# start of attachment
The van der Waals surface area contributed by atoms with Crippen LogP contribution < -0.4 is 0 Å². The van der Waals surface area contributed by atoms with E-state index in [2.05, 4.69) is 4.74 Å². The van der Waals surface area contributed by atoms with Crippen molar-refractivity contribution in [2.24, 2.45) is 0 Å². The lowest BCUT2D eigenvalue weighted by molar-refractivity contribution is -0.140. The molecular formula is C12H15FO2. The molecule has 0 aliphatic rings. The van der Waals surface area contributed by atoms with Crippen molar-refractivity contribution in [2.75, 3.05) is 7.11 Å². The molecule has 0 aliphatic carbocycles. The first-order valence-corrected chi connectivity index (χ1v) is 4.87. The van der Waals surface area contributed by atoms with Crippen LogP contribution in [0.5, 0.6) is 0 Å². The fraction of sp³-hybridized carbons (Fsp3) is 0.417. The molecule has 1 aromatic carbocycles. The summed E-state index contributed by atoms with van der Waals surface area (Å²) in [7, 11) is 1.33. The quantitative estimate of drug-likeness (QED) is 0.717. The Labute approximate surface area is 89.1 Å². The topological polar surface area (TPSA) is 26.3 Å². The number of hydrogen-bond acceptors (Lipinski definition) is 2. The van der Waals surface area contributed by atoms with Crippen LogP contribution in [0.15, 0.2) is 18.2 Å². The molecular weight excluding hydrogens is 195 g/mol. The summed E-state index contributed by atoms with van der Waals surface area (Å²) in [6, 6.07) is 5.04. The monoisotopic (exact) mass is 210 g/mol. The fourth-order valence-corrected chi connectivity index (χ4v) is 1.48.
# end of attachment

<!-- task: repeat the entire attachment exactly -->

The van der Waals surface area contributed by atoms with Crippen LogP contribution < -0.4 is 0 Å². The van der Waals surface area contributed by atoms with E-state index in [2.05, 4.69) is 4.74 Å². The van der Waals surface area contributed by atoms with Crippen molar-refractivity contribution in [2.24, 2.45) is 0 Å². The lowest BCUT2D eigenvalue weighted by molar-refractivity contribution is -0.140. The molecular formula is C12H15FO2. The molecule has 0 aliphatic rings. The van der Waals surface area contributed by atoms with Crippen molar-refractivity contribution in [2.75, 3.05) is 7.11 Å². The molecule has 0 aliphatic carbocycles. The first-order valence-corrected chi connectivity index (χ1v) is 4.87. The van der Waals surface area contributed by atoms with Crippen LogP contribution in [0.5, 0.6) is 0 Å². The fraction of sp³-hybridized carbons (Fsp3) is 0.417. The molecule has 1 aromatic carbocycles. The summed E-state index contributed by atoms with van der Waals surface area (Å²) in [7, 11) is 1.33. The quantitative estimate of drug-likeness (QED) is 0.717. The Labute approximate surface area is 89.1 Å². The topological polar surface area (TPSA) is 26.3 Å². The number of hydrogen-bond acceptors (Lipinski definition) is 2. The van der Waals surface area contributed by atoms with Crippen LogP contribution in [0.15, 0.2) is 18.2 Å². The molecular weight excluding hydrogens is 195 g/mol. The summed E-state index contributed by atoms with van der Waals surface area (Å²) in [6, 6.07) is 5.04. The monoisotopic (exact) mass is 210 g/mol. The fourth-order valence-corrected chi connectivity index (χ4v) is 1.48.